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MOBILE, Alabama – A coalition of public health representatives from across Alabama met Monday at USA Mitchell Cancer Institute to collaborate on how to improve vaccination rates against the Human Papillomavirus, or HPV, which is associated with several cancers.
The Alabama HPV Vaccination Coalition includes representatives from MCI, the UAB Comprehensive Cancer Center, the Alabama Department of Public Health, Blue Cross and Blue Shield of Alabama, VIVA Health, the American Cancer Society, the Alabama Chapter of the American Academy of Pediatrics, the Alabama Academy of Family Physicians, Alabama PTA, Area Health Education Centers, the Alabama Child Health Improvement Alliance, Vaccine for Children and the Alabama Pharmacy Association.
“All of these organizations are coming together with one mission – to increase HPV vaccinations in Alabama,” said Isabel Scarinci, Ph.D., MPH, associate director of Globalization and Cancer at the UAB Comprehensive Cancer Center in Birmingham.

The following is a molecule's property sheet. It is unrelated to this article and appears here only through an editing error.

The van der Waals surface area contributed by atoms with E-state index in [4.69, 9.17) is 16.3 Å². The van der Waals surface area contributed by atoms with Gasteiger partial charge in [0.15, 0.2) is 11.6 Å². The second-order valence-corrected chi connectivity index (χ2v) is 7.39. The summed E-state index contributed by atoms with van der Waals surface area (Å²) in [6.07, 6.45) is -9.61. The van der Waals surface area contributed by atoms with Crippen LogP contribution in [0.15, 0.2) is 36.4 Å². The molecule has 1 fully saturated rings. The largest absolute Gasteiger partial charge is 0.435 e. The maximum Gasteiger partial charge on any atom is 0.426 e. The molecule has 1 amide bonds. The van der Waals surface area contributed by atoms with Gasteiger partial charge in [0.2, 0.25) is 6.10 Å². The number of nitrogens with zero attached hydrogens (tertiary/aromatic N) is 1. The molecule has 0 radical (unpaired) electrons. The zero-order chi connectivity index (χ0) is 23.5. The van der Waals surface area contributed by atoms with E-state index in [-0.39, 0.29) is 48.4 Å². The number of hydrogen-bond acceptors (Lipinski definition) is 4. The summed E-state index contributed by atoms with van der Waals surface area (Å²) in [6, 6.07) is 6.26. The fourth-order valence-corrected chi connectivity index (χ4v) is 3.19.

Earlier this year, the coalition issued a call to action for parents to get their children vaccinated and for health-care providers to advocate for the HPV vaccine.
Alabama made progress from 2014 to 2015 in vaccinating adolescent boys against the Human Papillomavirus, so that the state’s rates for boys and girls is nearing national rates, according to the latest statistics from the Centers for Disease Control and Prevention. HPV infection is associated with genital warts and several cancers, including cervical, vaginal and vulvar cancers in women, penile cancer in men, and anal and throat cancers.
Alabama’s HPV vaccination rate for boys ages 13-17 climbed from 9 percent in 2014 to an estimated 22.6 percent in 2015 following the CDC’s decision to begin recommending the three-dose vaccine for boys, in addition to girls. The state rate for boys compares with a 28.1 percent vaccination rate for boys nationally.
Meanwhile, 40.8 percent of adolescent girls in Alabama were reported to have received the vaccine in 2015, compared with 41.9 percent for girls ages 13-17 nationally, the CDC said.
“Many people do not realize that, in most cases, cancers and other diseases caused by HPV are preventable,” said Casey L. Daniel, Ph.D., assistant professor of oncologic sciences at MCI. “We want to encourage parents to have their children vaccinated against HPV just as they would against other preventable diseases.”
Read Scarinci's op-ed, "We can protect our children from cancer, but parents must be willing to vaccinate" on al.com.
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